In many resource constrained countries Uganda inclusive, women continue to give birth from home/in the community where there are no weighing scales to measure and record birth weight. There is also lack of enough weighing scales and skilled health personnel at health facility level to ensure that birth weight for every child is timely determined. Birth weight is an indicator of the chances for survival, growth, long-term health and psychosocial development of neonates. Different anthropometric parameters are reliable surrogates of birth weight although they are highly contextual. This study assessed the best anthropometric surrogate of birth weight usable at facility and community levels in western Uganda.
A cross sectional study was conducted between July and September 2017, whereby anthropometric values of 553 neonates born at Mbarara Regional Referral Hospital were measured by two midwives and later repeated by two community health workers to determine the reproducibility. Data regarding birth weight, height, foot length and circumference of head, mid upper arm, chest, thigh and calf were collected and recorded. Frequencies, percentages and mean and standard deviation were used to describe categorical and continuous demographics of neonates respectively. Pearson correlations, specificity, sensitivity, likelihood ratios, diagnostic odds ratios and area under the curve (AUC) were determined and used to establish the most reliable anthropometric parameter that best estimates birth weight of neonates.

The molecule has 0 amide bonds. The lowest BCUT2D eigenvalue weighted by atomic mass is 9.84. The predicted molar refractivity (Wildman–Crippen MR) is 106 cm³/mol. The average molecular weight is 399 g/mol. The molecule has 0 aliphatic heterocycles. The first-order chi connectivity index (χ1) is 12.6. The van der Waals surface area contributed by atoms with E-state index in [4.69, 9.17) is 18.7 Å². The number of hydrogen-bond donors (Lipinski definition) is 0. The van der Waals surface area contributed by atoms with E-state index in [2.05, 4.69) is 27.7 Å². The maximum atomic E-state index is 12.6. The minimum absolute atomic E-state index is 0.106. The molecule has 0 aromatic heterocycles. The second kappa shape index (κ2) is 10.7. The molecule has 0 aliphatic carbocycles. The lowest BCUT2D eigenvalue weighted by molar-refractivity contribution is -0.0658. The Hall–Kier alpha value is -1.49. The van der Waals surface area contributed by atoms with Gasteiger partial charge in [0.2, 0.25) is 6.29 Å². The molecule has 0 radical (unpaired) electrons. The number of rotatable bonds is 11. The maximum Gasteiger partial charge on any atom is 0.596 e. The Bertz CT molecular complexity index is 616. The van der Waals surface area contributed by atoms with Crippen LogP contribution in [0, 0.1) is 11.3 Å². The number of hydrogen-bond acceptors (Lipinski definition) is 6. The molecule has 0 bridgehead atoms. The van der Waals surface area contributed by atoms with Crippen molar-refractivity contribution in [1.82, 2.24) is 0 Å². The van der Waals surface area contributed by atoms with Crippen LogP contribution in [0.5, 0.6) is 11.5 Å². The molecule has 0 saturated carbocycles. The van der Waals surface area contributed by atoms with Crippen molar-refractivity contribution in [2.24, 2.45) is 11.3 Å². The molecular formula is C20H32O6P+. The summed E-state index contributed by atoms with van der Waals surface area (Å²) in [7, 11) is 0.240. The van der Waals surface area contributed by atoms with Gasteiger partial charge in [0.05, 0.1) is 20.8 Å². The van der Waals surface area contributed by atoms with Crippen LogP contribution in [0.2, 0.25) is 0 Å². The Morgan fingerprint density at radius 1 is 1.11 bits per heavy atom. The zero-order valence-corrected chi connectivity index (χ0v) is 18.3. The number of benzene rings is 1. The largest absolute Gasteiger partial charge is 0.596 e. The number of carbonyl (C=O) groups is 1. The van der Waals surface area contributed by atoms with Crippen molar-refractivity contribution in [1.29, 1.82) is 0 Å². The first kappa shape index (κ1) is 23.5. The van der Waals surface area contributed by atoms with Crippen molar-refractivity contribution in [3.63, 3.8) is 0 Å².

Chest Circumference was the most reliable parameter (AUC= 0.89, DOR= 33.57). There were statistical significant mean differences in all the anthropometric measurements made by midwives and CHWs except for chest circumference (Mean difference = 0.03 cm, 95% CI: -0.22-0.29, p = 0.7963) and foot length (Mean difference = 0.03 cm, 95% CI: -0.22-0.29, p = 0.7963).
Chest circumference taken within 24 hours after birth is the best nthropometricsurrogate measure of birthweight. Community Health workers can measure chest circumference with almost the same accuracy like midwives.